‘Progressives’, it seems to me, are people who think they can see the future, and know the shape of things to come. They regard themselves as far-sighted. And they all seem to be agreed that the future will be some sort of planned, managed, socialist state. And that it will be “smoke-free”. And that it will be powered by sunshine and wind.
The rest of us are stunted, knuckle-dragging throwbacks, and all too often those worst sort of unenlightened retards: tobacco smokers.
The spherical surface of the Earth seems to be populated by tall, far-sighted progressives – who can see what’s coming over the horizon, just like look-outs posted in the crow’s nest at the top of a ship’s mast – while the short, stunted crewmen on the deck below can barely see over the next wave, never mind the distant horizon.
I have to count myself among the tobacco-smoking retards, I’m afraid. I’ve never had compelling vision of the future. I’ve never been working towards some future utopia. Nor even been trying to avoid some future, global-boiling dystopia.
It is our peculiar misfortune that we are unable to see the future. But that doesn’t stop us trying to predict it. My orbital simulation model of the solar system is a predictive model, based upon our knowledge of the elliptical orbits of the planets around the Sun. I can use it to foresee eclipses and planetary conjunctions. But if we can predict with great accuracy the future positions of the planets, we have no idea when or where the next Chelyabinsk will happen, as some asteroid impacts the surface of the Earth with the power of thousands of atomic bombs – because we don’t know where most of the asteroids are. We only know where some of them are. And we usually only find out when they have just sailed close by us. One of the odd things about the solar system is that what was once seen as the very expression of perfect clockwork predictability is gradually turning into something almost completely unpredictable, as the numbers of bodies in it have multiplied.
The political world is no different. We’re all trying to predict the future there too. Will Marine Le Pen become the next French President? Will the European Union survive its current crisis? Will newly-elected President Donald Trump be toppled, impeached, or assassinated? Last year, Britons were widely expected to vote to remain in the European Union, and there was shock and disbelief when they voted to leave. Also last year, Americans were widely expected to vote Hillary Clinton into office as the next President of the United States, and there was equal (or perhaps even greater) shock and disbelief when they instead voted for Donald Trump. Neither of these things was predicted. Neither was expected. And for many people the mismatch between what was predicted, and what actually happened, resulted in a sort of collective nervous breakdown. It wasn’t supposed to be like this!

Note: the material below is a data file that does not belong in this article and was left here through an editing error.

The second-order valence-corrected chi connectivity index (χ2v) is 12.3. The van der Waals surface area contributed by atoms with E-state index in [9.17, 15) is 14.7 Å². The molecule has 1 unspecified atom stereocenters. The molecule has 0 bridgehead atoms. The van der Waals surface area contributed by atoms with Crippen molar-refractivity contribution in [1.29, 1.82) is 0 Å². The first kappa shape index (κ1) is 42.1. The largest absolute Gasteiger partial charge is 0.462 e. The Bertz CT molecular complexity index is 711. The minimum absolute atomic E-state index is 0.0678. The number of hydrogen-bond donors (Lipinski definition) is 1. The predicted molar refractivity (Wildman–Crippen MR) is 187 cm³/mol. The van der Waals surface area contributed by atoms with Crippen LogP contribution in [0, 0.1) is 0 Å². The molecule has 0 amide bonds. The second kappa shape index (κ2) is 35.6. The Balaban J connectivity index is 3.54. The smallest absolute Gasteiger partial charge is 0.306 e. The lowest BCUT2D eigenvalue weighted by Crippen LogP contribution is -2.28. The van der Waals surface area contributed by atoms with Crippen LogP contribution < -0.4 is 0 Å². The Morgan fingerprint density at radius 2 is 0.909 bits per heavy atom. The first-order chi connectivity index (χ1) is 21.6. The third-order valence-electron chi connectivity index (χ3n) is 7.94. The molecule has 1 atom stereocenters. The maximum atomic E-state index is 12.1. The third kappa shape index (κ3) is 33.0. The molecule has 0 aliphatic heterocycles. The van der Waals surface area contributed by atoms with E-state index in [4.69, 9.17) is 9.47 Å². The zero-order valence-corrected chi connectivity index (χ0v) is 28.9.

It’s not as if I am myself immune from this sort of upset. I did not predict the UK smoking ban of 1 July 2007. I couldn’t even believe it was going to happen even when it was actually happening. The mismatch between this grim new reality and my idea of what congenial English pubs were like, and would always be like, was unbearable – and remains unbearable.
It’s like losing a girlfriend. Yesterday she was on your arm beside you, and today she’s stepping out with some other guy. Why him? Whatever can she possibly see in somebody like him? And you want her back. But eventually, after a while, somehow or other, it ceases to matter any more.
The ‘progressives’, with their carefully constructed fantasy future utopias, are always going to end up being disappointed and heartbroken, when the future doesn’t pan out the way they thought it would, expected it would, knew it would. And when that happens, they are likely to learn that they’re not actually as smart and knowledgeable and insightful as they thought they were. And that they can’t see any further than those dumbass morons down there on the deck below.
But if none of us can predict the future, and we’re always seeing our expectations dashed, are we very much better at remembering the past? If the look-out in the crow’s nest can’t see very far over the horizon ahead, then he can’t really see much further over the horizon behind. Did the ship dock last week in Tangier, or was it Guadalupe? The ship’s log is said to record its movements, but what if you can’t read the handwriting in it, or understand its French or Latin or Greek? There are whole tracts of human history – anything more than about 5,000 years ago, for example – that we know next to nothing about. Its history has been lost, and its monuments are indecipherable.
Perhaps all we have is Right Now, and maybe a week or two ahead, and a week or two behind. And sometimes maybe just a minute or two ahead, and a minute or two behind. And both past and future have the character of dreams that are continually being shattered.